Objective: To determine the attributable mortality and the excess length of hospital stay resulting from coagulase-negative staphylococcal bacteremia.
Design: Matched historical cohort study.
Setting: Large university-based tertiary care center.
Patients: Of 171 patients with hospital-acquired coagulase-negative staphylococcal bacteremia identified by prospective surveillance of nosocomial infections from 1 July 1984 to 30 June 1987, 118 met criteria for the study and were matched to a control patient by age, sex, primary diagnoses, operative procedures, and date of admission.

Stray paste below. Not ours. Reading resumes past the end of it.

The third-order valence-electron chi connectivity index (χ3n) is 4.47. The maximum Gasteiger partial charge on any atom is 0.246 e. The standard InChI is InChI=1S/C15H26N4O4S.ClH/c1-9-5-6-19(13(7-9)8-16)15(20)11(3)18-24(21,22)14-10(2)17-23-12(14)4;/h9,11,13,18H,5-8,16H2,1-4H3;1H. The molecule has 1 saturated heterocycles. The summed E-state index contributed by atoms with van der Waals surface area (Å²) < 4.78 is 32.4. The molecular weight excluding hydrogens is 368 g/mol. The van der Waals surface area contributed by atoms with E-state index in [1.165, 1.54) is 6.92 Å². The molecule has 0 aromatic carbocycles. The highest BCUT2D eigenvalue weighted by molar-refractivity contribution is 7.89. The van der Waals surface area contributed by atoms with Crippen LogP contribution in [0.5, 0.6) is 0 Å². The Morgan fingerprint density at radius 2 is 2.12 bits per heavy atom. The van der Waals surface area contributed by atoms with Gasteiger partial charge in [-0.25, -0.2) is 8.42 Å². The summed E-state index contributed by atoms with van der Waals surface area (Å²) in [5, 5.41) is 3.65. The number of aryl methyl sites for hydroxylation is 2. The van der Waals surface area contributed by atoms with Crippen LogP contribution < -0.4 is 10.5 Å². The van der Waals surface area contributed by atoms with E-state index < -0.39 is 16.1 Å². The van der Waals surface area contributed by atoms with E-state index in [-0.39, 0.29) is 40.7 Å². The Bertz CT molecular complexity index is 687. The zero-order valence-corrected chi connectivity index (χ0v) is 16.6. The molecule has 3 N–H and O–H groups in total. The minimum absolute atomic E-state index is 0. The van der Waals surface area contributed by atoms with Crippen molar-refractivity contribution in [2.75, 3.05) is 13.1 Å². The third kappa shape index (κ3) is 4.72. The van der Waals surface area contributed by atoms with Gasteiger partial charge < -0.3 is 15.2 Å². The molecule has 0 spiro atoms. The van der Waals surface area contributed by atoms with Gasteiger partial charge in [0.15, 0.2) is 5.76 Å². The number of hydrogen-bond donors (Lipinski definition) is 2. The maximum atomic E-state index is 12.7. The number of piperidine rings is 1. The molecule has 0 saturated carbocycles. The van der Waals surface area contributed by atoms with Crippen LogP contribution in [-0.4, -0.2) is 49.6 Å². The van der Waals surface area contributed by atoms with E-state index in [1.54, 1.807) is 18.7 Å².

Measurements and results: Success was achieved in 621 of 650 (96%) variables used for matching. Staphylococcus epidermidis accounted for 92% of the bacteremias. Twenty cases (17%) had evidence of septic shock, and 10 had disseminated intravascular coagulation. The mortality rate in cases was 36 of 118 (30.5%) compared with 20 of 118 (16.9%) in controls. The attributable mortality was 13.6% (95% CI, 4.2 to 22.9) and the risk ratio for dying was 1.8 (95% CI, 1.2 to 2.7; P = 0.006). The median length of stay was 46 days for cases and 37.5 for controls (P = 0.0002).
Conclusions: Coagulase-negative staphylococci, the leading organisms causing hospital-acquired bacteremias, are associated with mortality in excess of that due to the underlying diseases alone. Moreover, they significantly prolong the length of hospital stay. These findings show the importance of coagulase-negative staphylococcal bacteremia in hospitalized patients.